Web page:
Asbestos exposure symptoms can vary depending on what type of illness a person has. Since symptoms can take decades to appear, they can be tough to identify. Lesser-known asbestos-related diseases can be especially difficult to diagnose.

Some symptoms of asbestos-related diseases include:

  • Shortness of breath
  • Wheezing or hoarseness
  • A cough that doesn’t go away and gets worse over time
  • Blood in fluid coughed up from lungs
  • Tightening in the chest
  • Pain in the chest
  • Swelling of the neck or face
  • Weight loss

If you develop any of these symptoms, talk to your doctor without delay. If you believe your symptoms could be related to asbestos, be sure to let your doctor know that you have been exposed.

Are My Symptoms From Asbestos?

It is important to remember that if you have been exposed to asbestos only briefly, it is usually not dangerous. Most people who are diagnosed with asbestos-related diseases were exposed on a regular basis.

That said, to ensure you are screened properly for all conditions, especially some of the lesser-known asbestos-related diseases, your doctor will need to know every instance of past exposure.

What to Do if You Think You’ve Been Exposed to Asbestos

If you think you have been exposed to asbestos, speak with a medical professional. Once asbestos exposure occurs, it can not be reversed. However, preventing additional exposure becomes even more important.

According to the Centers for Disease Control and Prevention (CDC), some steps you can take include:

  • Have all recommended medical exams
  • Get vaccinated regularly against flu and pneumococcal pneumonia
  • Quit smoking
  • Avoid further asbestos exposure

If you are diagnosed with an asbestos-related disease, you may wish to contact an attorney. It is important to do this without delay, as there is a limited amount of time victims of asbestos exposure have to file a legal claim.

An asbestos law firm with experience will be knowledgeable about a wide range of issues that asbestos can cause, including legal options for lesser-known asbestos-related diseases.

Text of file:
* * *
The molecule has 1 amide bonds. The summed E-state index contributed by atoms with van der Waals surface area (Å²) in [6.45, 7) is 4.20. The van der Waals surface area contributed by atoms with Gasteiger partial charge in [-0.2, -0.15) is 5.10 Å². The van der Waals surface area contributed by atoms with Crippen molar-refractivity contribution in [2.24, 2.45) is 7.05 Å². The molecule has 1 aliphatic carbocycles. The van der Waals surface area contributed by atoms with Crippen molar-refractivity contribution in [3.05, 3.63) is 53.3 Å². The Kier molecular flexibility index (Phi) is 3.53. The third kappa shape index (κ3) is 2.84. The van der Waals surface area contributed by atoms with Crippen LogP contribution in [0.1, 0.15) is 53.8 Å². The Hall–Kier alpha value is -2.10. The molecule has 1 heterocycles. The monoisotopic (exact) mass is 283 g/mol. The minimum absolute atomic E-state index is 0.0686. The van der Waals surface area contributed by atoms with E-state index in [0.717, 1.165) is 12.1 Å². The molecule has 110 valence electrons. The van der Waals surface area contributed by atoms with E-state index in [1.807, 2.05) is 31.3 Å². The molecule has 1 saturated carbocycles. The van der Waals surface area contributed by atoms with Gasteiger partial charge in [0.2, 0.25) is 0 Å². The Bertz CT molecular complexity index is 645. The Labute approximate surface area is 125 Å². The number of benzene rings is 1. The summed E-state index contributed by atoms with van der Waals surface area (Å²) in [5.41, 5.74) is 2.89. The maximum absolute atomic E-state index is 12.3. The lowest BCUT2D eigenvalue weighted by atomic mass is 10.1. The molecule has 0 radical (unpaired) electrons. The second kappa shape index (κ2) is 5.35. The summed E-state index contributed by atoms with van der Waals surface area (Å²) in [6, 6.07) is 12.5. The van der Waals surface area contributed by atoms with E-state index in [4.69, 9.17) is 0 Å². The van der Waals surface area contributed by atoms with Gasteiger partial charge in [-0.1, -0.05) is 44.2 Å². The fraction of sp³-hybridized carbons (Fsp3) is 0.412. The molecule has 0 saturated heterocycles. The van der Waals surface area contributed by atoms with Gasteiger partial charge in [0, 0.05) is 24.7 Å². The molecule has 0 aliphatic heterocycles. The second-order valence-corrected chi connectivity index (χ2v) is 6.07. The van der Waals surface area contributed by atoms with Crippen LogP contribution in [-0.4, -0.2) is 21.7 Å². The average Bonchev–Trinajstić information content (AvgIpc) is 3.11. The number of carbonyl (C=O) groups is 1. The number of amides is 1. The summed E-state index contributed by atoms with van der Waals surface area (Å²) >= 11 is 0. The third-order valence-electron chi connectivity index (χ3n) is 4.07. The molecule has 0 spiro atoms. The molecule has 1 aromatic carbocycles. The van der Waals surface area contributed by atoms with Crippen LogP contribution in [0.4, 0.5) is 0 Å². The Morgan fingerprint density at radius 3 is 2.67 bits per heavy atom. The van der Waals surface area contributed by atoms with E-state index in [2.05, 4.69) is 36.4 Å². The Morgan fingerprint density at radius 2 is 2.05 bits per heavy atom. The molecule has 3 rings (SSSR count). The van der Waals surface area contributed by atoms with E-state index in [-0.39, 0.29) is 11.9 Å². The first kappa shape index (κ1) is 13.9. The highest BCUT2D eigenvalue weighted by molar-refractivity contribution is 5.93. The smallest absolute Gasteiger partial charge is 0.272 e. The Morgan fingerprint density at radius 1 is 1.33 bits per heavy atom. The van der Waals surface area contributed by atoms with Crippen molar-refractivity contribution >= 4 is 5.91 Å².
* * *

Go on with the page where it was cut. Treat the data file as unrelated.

If you need assistance, our team may be able to help — contact us now to learn more.

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Laura WrightWritten by:

Lead Editor

Laura Wright is a journalist and content strategist with more than 15 years of professional experience. She attended college at the University of Florida, graduating magna cum laude with a bachelor’s degree in journalism in 2008. Her writing has been featured in The Gainesville Sun and other regional publications throughout Florida.

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  2. American Lung Association. (n.d.) Asbestosis Symptoms and Diagnosis. Retrieved March 9, 2021 from https://www.lung.org/lung-health-diseases/lung-disease-lookup/asbestosis/symptoms-diagnosis

  3. Camargo, M. C., Stayner, L. T., Straif, K., Reina, M., Al-Alem, U., Demers, P. A., & Landrigan, P. J. (2011). Occupational exposure to asbestos and ovarian cancer: a meta-analysis. Environmental health perspectives, 119(9), 1211–1217.Retrieved March 9, 2021 from https://doi.org/10.1289/ehp.1003283

  4. Cvitanović S, Znaor L, Konsa T, Ivancević Z, Perić I, Erceg M, Vujović M, Vuković J, Beg-Zec Z. Malignant and non-malignant asbestos-related pleural and lung disease: 10-year follow-up study. Croat Med J. 2003 Oct;44(5):618-25. PMID: 14515425. Retrieved March 9, 2021 from https://pubmed.ncbi.nlm.nih.gov/14515425/

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  6. National Cancer Institute. (n.d.) Asbestos Exposure and Cancer Risk. Retrieved March 9, 2021 from https://www.cancer.gov/about-cancer/causes-prevention/risk/substances/asbestos/asbestos-fact-sheet

  7. National Institutes for Health. (n.d.) Asbestos-Related Lung Diseases. Retrieved March 9, 2021 from https://www.nhlbi.nih.gov/health-topics/asbestos-related-lung-diseases

  8. O’Reilly KM, Mclaughlin AM, Beckett WS, Sime PJ. Asbestos-related lung disease. Am Fam Physician. 2007 Mar 1;75(5):683-8. PMID: 17375514. Retrieved March 9, 2021 from https://www.aafp.org/afp/2007/0301/p683.html